I started teaching my dog distance skills at an early age. It didn’t take long before I had a young dog who’d work happily on big wide open sequences as much as 30 yards away. With a young dog I used hoops at first and very low set jumps as he grew.

But an interesting thing happened from this “distance first” philosophy. The little tight technical moments became nearly impossible feats. He had virtually no concept of working close and taking direction while passing alongside my body. Tight and technical is a contradiction to big free-wheeling distance romps.

What I resolved to do is teach Kory a very simple thing… to bump my open palm hand with is nose. An important element of this is the presentation. My arm is held against my body with my flat palm facing backward at my thigh. I’m always facing away, so he has to come up behind me to bump my hand.

Now, this could probably be more simply done with a completely food motivated dog. You just put the treat in your hand and shape your hand with that special “I’ve got a treat” thing… and later that becomes a special hand-shape that captures the imagination of the dog and his close work. But Kory is almost indifferent to food… and I pretty much conduct all of our training with one of his favorite toys.

So… he touches my hand and I toss the toy. Like I said, it was a simple thing.

Implementation ~ The Pre-cue

If a pre-cue really works we know that these elements should hold true:

  • The dog will have an efficient turning radius
  • The dog will curl into the turn over the jump

I’ve studied the pre-cue for a number of years and find that it has such an extraordinary fail rate that it’s clear that the implementation (as being practiced) is in no way intuitive to most dogs’ That suggests that either the mechanics of the presentation are flawed or that it is a counter-intuitive skill that must be taught to the dog.

My approach to the pre-cue is to transfer the “Close” command taught independently on the flat to a jump. My position is at the plane of the jump or slightly forward of the jump. In the introduction of the turning cue I work at a single jump and, with virtually no movement wait for my dog to come ‘round behind me to bump my hand with his nose. You’ll recognize that is the very skill we were practicing on the flat.

When he does bump my hand I toss his Frisbee or tennis ball which was cleverly concealed in my other hand.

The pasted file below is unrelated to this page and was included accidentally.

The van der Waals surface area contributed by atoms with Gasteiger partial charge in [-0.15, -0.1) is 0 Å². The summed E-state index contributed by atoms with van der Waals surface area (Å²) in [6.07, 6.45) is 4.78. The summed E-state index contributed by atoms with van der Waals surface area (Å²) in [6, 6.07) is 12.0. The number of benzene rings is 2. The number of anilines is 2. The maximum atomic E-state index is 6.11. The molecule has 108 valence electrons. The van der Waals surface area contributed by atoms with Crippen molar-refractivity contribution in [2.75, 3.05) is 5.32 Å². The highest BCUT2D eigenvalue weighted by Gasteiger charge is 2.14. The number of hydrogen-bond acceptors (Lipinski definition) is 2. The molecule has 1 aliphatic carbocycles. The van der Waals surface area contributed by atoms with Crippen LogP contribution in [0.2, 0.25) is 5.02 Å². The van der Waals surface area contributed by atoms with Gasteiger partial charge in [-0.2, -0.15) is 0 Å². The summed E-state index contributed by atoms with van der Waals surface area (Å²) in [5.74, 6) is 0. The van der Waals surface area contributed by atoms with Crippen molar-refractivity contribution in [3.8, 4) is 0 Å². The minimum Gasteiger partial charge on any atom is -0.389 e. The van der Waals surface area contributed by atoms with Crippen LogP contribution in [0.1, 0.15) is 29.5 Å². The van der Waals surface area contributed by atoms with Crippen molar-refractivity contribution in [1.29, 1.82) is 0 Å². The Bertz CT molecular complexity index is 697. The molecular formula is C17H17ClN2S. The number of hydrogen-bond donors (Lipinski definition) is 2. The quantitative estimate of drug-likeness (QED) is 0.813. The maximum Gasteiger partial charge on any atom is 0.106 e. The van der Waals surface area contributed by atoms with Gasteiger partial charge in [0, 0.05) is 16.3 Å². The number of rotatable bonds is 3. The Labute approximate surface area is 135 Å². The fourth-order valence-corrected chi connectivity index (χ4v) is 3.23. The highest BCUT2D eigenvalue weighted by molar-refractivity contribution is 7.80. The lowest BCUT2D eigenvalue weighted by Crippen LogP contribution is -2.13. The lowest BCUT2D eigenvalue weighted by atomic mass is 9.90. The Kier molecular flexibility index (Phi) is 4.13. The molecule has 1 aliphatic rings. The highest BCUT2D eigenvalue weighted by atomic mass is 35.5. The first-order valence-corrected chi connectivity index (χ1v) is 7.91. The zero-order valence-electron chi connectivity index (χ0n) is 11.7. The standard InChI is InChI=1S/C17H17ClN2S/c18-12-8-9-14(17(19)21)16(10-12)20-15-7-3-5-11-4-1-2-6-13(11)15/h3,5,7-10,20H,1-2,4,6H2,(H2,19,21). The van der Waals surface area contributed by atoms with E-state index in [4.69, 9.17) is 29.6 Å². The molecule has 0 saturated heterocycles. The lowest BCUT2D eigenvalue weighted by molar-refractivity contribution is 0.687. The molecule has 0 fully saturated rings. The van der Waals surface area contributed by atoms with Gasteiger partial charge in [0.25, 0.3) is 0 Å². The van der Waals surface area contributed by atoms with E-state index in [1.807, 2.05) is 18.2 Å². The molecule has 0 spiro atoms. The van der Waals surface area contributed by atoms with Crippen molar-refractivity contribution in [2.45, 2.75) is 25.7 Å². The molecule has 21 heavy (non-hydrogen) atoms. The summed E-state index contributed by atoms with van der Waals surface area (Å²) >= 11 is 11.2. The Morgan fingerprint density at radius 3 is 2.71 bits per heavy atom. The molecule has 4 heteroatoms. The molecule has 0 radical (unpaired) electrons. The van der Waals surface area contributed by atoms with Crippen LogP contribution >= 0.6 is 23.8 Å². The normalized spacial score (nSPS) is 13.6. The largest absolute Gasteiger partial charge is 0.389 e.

When I first introduced this combination of the “Close” command with a jump to Kory he took wide rangy turns that had me briefly doubting my theory. But gradually he started taking steam out of his approach to the turning jump until it turned into a tight little wrap that had him tucking neatly into that little 18″ space between my hip and the wing of the jump.

The Rock on a String

Imagine whirling a rock tied to a strong in a circle over your head! When the hand releases the string the rock will fly away on a line perpendicular to the radius. I’m sorry if that sounds technical, but it’s the only way I know how to say it.

The dog coming over the jump with the Close pre-cue is much like the rock on the string. When the handler moves (at all) he releases the string… and like the rock, the dog takes off on a line perpendicular to the radius of the string. [Incidentally, the same dynamics are true in the execution of a static post.]


In this turning exercise the handler must time his movement to release the dog as the dog’s nose comes around square to the approach to the desired jump. This is an exercise in canning timing.

I suppose the question must arise… with what movement do we release the dog? My answer has to be that it just about doesn’t matter. I’d personally use something that is simple and quick without a lot of moving parts and any contrary pressure against the dog.

In the drawing, for example, I’d likely seek out jump “B” with a quick pulling hand Front Cross (a movement implicitly already started by my facing position). For jump “C” I’d finish with a Blind Cross (making the overall combination a Flip: Front to Blind.)

Jumps “D” and “E” require the handler to be very still and patient. The dog needs to curl very tightly around the wing without so much as a flinch on the part of the handler. The turn back to either “D” or “E” is a simple (?) pre-cue Front Cross with a wrapping turn. But even here the handler’s timing of the first step drawing the dog will release the rock on the string and determine the dog’s direction of movement.

Bud’s Google-proof Trivia Contest

What is the popular name for this  photo taken by a member of the an Apollo flight crew?

First correct answer, posted as a reply to this blog post, wins a free copy of the June Jokers Notebook.


Questions comments & impassioned speeches to Bud Houston: Check out my latest publication the Jokers Notebook ~ Dog Agility Distance Training Plan – June 2010 available on the Country Dream Web Store: . Readers of my web log get a discount: Enter “special05” in the box for the discount code. And that will take $5.00 off the price of the order.


4 Responses to “Close”

  1. Ronni Says:

    Blue marble?

  2. 2mindogtrainer Says:

    The blue planet.

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